Develop, stop, fix.... wait.... where's my film?

  7. #7
    dj_judas21's Avatar
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    I'll need to make about 100 prints, but the negative hasn't been made yet. Hopefully dodging & burning won't be required, but you never know.

    Based on the advice here, I will probably have a single negative in the carrier, and expose 4 prints onto each 8x10" using a black card mask. Should be reasonably easy to expose 25 sheets sequentially and put the paper into a paper-safe. Obviously I will make some tests first!

    Thanks for the advice, everyone

  8. #8

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    How about making the first four prints, if you have a copy stand available hold them flat with a piece of glass and photograph them with your 6x7. You would then have four images on one negative. You could increase the number if you were going to use larger paper to print on. That said, photographing a photograph may not give quite the quality as the original. Using a mask as you mentioned would require moving the easel for each exposure. I did that once to print four different images on a single 16x20 sheet. It was very time consuming and cutting a mask on mat board to give sharp borders is a nuisance. I ended up taping metal strips to the paper and covering up the part that was not being exposed.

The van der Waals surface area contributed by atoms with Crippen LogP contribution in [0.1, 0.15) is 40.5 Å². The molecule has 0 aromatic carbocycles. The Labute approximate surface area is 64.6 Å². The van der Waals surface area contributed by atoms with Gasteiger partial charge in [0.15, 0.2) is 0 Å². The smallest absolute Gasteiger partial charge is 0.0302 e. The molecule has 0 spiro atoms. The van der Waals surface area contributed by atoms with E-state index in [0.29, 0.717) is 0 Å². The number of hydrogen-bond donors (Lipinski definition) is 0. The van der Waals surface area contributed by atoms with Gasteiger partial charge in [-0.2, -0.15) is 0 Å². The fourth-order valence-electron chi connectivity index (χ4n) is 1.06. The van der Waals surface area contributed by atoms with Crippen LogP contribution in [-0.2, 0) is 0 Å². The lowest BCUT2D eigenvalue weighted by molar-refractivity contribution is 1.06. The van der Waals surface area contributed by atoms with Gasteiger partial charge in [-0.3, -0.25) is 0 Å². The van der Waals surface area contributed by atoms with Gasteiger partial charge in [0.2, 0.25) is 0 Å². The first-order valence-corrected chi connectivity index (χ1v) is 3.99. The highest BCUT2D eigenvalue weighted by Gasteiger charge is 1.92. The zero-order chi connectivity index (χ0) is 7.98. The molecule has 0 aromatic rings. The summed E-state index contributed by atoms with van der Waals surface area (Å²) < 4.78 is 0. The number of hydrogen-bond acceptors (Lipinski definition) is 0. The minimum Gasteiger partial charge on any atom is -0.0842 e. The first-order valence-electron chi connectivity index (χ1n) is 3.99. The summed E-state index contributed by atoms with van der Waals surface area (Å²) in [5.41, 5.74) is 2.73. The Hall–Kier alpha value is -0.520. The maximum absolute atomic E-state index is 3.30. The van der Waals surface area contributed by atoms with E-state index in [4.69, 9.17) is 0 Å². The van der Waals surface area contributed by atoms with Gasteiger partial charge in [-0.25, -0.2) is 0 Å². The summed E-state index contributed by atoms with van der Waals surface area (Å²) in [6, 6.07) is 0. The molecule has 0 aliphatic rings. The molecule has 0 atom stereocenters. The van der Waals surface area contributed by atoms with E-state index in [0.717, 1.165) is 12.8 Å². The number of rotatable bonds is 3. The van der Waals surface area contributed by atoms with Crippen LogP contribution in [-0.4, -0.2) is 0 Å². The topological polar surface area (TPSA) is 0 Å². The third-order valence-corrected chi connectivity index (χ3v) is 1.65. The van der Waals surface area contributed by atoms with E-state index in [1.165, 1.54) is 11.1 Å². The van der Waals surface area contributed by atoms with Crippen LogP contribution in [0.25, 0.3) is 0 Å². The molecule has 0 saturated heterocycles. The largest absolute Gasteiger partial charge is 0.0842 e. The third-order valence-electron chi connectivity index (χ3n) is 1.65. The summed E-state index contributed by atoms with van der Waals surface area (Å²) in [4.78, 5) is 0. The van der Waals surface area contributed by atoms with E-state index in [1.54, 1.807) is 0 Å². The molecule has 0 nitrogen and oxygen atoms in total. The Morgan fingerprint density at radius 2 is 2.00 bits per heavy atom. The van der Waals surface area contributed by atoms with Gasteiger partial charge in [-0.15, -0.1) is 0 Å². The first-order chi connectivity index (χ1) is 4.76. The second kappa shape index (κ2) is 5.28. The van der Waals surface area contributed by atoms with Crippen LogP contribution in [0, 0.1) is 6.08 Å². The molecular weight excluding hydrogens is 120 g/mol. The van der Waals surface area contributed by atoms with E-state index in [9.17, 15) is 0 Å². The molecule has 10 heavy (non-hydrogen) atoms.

The easiest way would be to photograph with Ilford BW 400CN and have them printed at a local one hour. It might also be cheaper.

    http://www.jeffreyglasser.com/

  9. #9
    dj_judas21's Avatar
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    Jeffrey, I did consider this kind of thing. I haven't tried it before so I wonder what the reproduction quality would be like to photograph prints, in terms of the resolution, contrast, dynamic range and so on. Might have to give it a go.